In Response: Cornelia Schulz


Tracy King (neice); Arlene Lovett (sister); Cornelia Schulz


Art matters in a time of crisis, for the connection to the energy and spirit of creativity is a vital life force, not just for culture but for civilization itself.




The arts bind us to the lineage of cultures past and present and show us the sustaining power of the human heart and mind. They lift us, they bewilder us, and some times disturb. The arts show us the bigger picture. They allow us to stop and contemplate. They make us think. They evoke wonder. They can bring solace. And they give us a view into the ineffable nature of who we are.



Apocs 3, 2019, oil on canvas stretched over wood, 15 x 11 inches (38.7 cm x 28.38 cm)
Apocs 4, 2019, oil on canvas stretched over wood, 16 x 10.25 inches (41.28 cm x 26.445 cm)


My art practice makes it possible to sustain the unsettling period of not knowing. It gives me a process which I can grapple with, that somehow departs from the fear and anxiety that a crisis can ensue. Sometimes inspiration is nowhere to be found and a dull futility can be felt, yet the work remains waiting for my return.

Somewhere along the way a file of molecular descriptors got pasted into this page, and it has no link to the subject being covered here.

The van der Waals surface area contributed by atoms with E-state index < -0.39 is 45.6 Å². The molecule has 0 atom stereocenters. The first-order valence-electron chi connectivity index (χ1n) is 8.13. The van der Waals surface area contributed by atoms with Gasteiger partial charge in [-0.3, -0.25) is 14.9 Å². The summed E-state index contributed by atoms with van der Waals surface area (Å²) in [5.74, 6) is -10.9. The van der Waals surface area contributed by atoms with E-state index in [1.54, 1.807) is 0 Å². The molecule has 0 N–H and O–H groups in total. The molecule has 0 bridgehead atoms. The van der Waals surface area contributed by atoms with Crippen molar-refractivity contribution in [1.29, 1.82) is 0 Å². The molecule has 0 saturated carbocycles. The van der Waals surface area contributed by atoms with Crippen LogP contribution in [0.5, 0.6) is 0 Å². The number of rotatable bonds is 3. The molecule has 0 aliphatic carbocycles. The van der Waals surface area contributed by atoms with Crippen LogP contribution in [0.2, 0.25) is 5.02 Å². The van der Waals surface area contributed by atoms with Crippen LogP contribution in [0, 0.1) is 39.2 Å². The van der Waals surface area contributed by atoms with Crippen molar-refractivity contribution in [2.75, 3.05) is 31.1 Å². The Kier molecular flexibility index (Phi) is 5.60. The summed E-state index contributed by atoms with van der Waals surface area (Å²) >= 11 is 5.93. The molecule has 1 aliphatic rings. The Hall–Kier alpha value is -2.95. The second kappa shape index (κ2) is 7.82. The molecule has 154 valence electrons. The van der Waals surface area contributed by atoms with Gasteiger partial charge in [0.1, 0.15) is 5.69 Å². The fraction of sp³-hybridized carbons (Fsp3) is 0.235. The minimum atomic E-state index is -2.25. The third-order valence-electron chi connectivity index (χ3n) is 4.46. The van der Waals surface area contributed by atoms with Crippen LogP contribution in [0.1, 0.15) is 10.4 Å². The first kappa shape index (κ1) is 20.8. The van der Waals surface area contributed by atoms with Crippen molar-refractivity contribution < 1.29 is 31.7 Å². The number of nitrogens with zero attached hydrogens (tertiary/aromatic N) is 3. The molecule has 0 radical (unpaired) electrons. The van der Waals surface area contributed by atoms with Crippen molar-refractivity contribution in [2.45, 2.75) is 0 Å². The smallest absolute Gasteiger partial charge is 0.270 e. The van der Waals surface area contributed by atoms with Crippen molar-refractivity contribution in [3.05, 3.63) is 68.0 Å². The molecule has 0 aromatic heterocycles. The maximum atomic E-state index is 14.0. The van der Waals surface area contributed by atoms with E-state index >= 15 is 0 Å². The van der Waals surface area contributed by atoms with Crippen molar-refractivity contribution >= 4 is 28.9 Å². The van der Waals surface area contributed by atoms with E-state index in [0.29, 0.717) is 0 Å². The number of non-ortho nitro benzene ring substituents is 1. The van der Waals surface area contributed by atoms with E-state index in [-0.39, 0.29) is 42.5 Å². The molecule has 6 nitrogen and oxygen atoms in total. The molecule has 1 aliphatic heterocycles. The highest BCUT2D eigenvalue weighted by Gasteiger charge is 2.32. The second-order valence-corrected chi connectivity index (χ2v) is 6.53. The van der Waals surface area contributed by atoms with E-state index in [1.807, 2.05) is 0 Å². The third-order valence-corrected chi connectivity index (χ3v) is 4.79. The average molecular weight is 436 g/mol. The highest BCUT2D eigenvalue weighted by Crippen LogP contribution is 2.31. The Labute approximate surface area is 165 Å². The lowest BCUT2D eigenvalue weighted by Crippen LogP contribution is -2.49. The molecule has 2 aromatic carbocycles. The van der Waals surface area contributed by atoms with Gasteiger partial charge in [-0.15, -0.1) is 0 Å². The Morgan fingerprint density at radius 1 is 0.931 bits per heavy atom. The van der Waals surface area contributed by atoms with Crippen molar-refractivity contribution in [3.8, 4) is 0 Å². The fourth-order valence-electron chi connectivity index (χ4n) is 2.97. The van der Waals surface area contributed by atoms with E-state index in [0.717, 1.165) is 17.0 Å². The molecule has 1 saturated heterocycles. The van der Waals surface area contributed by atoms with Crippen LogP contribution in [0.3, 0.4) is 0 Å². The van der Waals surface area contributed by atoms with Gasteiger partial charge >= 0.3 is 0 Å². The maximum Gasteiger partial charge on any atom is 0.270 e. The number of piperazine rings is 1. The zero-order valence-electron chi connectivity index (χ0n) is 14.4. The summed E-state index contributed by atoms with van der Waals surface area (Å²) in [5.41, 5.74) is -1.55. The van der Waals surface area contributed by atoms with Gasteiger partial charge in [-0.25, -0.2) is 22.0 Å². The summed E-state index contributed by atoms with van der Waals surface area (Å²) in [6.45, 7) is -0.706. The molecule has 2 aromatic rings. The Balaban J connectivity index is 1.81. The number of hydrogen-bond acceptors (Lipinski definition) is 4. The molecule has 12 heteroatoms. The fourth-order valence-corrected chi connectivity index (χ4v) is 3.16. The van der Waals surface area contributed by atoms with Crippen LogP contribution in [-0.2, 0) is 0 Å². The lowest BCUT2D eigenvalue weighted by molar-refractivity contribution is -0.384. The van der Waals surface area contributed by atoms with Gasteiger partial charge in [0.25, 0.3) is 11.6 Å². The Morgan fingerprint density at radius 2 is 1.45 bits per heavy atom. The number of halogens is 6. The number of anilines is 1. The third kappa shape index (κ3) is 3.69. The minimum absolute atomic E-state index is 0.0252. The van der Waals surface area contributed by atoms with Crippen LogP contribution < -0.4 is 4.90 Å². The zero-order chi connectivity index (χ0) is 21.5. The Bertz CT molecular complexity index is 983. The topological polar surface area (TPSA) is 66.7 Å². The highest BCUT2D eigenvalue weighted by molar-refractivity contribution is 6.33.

In the studio, 2020


There is a popular notion that making art is all happiness and light. It is not. All the many years of attending to this practice has shown me how it parallels the reality of the human growth process itself. There are the struggles and difficult moments, the failures, thefrustrations, and the doubts. But these periods are to be faced and struggled through, they are part of the whole process.




And then, like an act of grace, there are the moments of breakthrough when the gifts of the practice are suddenly achieved, and the discoveries bring a fulfillment that cannot be found in any other way.  It’s all such a wonderful teaching and reflects the very nature of our human life.